Today at the Milan motorcycle show, Harley announced two iterations of their newest engine, the Revolution Max.
There’s not a ton of information available, but I’ll give you what they gave me in the press release, a brief analysis of what’s not in the press release, and as a tidbit for our regular readers, a “Toldja so!” that probably speaks more about what Harley is doing than anything having to do with the engines.
These engines are both 60-degree V-twin engines, and to my eye, they appear to be unitized. (Looks like Harley and Indian are moving in the same direction, eh?) They’ll be rolled out in two new bikes, now officially announced as the Pan America and the Bronx. The Pan America, a bike Harley describes as being in the adventure-touring segment, will receive the new engine in a 1,250 cc displacement, and the Bronx, what H-D is calling a “streetfighter,” will sport a 975 cc version of the mill with the same name.
These models, a significant departure for the Motor Company, have come with precious few specifications. The 1250 engine is said to produce more than 145 horsepower and more than 90 foot-pounds of peak torque. The 975 is no slouch, delivering over 115 horsepower and 70 torques. Both engines are liquid-cooled, as expected, and dual downdraft throttle bodies are tucked into the vee. (And my Lord, are the radiators huge. I guess factory units off a Wrangler were cheap or something.)
Harley does give a little peek into what to expect performance-wise. The Revolution Max “is designed to offer flexible performance with a broad powerband that builds to a surge of high-RPM power. Minimizing weight and maximizing performance, the Revolution Max provides a narrow powertrain profile that is integrated into the motorcycle as a stressed member of the frame to enhance center of gravity and handling. The fully balanced powertrain has an internal counter balancer that mitigates primary engine vibration to enhance rider comfort and improve vehicle durability.”
The peanut gallery analysis
OK, so it’s got a balancer, and both motorcycles are going to be of stressed-member construction, and the engines will actually make some power, not shake the shit out of you, and probably offer a reminder of the products Harley used to make without actually being those products. Cool. I also see offset cylinders, which leads me to believe we have offset crankpins, as well. Hell, maybe this thing even uses plain automotive bearings! We are living in the future.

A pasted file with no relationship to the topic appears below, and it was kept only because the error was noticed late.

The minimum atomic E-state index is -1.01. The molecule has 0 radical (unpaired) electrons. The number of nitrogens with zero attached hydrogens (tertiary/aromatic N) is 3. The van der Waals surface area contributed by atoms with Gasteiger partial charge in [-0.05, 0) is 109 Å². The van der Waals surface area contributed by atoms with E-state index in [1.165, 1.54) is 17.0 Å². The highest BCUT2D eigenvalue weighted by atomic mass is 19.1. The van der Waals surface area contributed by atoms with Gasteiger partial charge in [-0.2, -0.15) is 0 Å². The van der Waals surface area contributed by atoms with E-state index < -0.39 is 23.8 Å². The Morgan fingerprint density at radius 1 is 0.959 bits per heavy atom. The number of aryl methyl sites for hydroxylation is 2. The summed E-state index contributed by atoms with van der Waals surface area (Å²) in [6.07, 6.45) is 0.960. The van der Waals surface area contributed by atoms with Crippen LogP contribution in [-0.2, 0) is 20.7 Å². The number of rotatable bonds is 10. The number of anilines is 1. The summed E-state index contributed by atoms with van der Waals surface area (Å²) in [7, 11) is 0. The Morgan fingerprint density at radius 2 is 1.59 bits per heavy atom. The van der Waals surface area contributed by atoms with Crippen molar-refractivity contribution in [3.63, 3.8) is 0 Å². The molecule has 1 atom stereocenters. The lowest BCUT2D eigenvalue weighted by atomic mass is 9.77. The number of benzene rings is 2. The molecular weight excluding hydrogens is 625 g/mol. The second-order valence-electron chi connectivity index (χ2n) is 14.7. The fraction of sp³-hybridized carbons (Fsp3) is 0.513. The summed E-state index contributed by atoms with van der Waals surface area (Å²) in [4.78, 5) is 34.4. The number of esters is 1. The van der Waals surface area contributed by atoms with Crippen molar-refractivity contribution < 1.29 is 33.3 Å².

It’s worth mentioning here that Harley is A) listing power specs, which is a departure for them and B) mentioning high-rpm power. They could have thrown any fluff into that press release but they made sure to mention revs. Couple this with H-D’s recent strategy of (what I feel has been) underpromising and overdelivering, and that leads me to surmise that these may be competitive motorcycles.
We also have photos. I spotted some fun stuff there. I spied with my little eye radial-mount Brembo brakes on the Pan America, grabbing what appear to be fixed rotors, which is a bit of a curiosity. The bike’s wearing Anakee Wild tires, too… pretty aggressive, and those are wrapped around an edge-spoked wheel, a very nice touch. Side and top cases pictured are surely optional, and make me think Givi is building them for H-D, as they do for many other manufacturers. Spurg will be happy, too, that the passenger peg mounts are not welded to the subframe; I know that bugs him.
The Bronx is no less interesting. I see Michelin Scorcher tires (looks like the 11 tread pattern to me) and the rotors on that bike also appear to be fixed, rather than floating. There's a ton of photos in the gallery; go look and see if you find any interesting clues I missed. (I'm sure you will!)
The toldja so
See that handlebar? Look at the left clamshell. That’s a “normal” turn signal switch, not the usual-for-Harley arrangement. You know, with the right signal on the right clamshell that The Faithful have all become accustomed to over the past thousand years?
They’ve made turn signals for… not their customers. For others. New customers. (The Unfaithful? The Infidels? The Heretics? Those Yet To See The Light?)
New segments, a new engine, and a new way to make a right turn. By and large, these are not the changes their existing customers wanted them to make.
That’s exactly the point.